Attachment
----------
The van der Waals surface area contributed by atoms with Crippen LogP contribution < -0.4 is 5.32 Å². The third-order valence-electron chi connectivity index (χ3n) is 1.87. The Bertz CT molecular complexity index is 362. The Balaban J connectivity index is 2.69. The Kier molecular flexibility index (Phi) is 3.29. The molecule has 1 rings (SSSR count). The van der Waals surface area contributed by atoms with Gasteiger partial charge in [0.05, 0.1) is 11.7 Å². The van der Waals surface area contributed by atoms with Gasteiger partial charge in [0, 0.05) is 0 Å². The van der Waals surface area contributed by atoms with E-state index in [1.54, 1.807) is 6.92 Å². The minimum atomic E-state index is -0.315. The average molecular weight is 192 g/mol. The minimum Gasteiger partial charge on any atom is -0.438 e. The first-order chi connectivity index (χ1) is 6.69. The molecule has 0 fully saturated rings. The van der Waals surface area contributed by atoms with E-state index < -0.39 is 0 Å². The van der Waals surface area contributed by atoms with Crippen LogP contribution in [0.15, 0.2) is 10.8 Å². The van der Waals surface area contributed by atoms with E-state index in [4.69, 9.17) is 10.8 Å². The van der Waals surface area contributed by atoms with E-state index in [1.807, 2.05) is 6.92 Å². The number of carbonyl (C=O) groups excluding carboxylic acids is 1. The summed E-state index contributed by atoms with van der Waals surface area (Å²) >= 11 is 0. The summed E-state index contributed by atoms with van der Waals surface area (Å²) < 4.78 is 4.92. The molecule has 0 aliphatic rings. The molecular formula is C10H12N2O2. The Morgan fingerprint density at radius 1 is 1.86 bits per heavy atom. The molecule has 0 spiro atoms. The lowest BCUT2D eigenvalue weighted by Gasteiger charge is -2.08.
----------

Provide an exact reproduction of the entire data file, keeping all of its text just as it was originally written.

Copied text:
The van der Waals surface area contributed by atoms with Crippen LogP contribution < -0.4 is 5.32 Å². The third-order valence-electron chi connectivity index (χ3n) is 1.87. The Bertz CT molecular complexity index is 362. The Balaban J connectivity index is 2.69. The Kier molecular flexibility index (Phi) is 3.29. The molecule has 1 rings (SSSR count). The van der Waals surface area contributed by atoms with Gasteiger partial charge in [0.05, 0.1) is 11.7 Å². The van der Waals surface area contributed by atoms with Gasteiger partial charge in [0, 0.05) is 0 Å². The van der Waals surface area contributed by atoms with E-state index in [1.54, 1.807) is 6.92 Å². The minimum atomic E-state index is -0.315. The average molecular weight is 192 g/mol. The minimum Gasteiger partial charge on any atom is -0.438 e. The first-order chi connectivity index (χ1) is 6.69. The molecule has 0 fully saturated rings. The van der Waals surface area contributed by atoms with E-state index < -0.39 is 0 Å². The van der Waals surface area contributed by atoms with Crippen LogP contribution in [0.15, 0.2) is 10.8 Å². The van der Waals surface area contributed by atoms with E-state index in [4.69, 9.17) is 10.8 Å². The van der Waals surface area contributed by atoms with E-state index in [1.807, 2.05) is 6.92 Å². The number of carbonyl (C=O) groups excluding carboxylic acids is 1. The summed E-state index contributed by atoms with van der Waals surface area (Å²) >= 11 is 0. The summed E-state index contributed by atoms with van der Waals surface area (Å²) < 4.78 is 4.92. The molecule has 0 aliphatic rings. The molecular formula is C10H12N2O2. The Morgan fingerprint density at radius 1 is 1.86 bits per heavy atom. The molecule has 0 spiro atoms. The lowest BCUT2D eigenvalue weighted by Gasteiger charge is -2.08.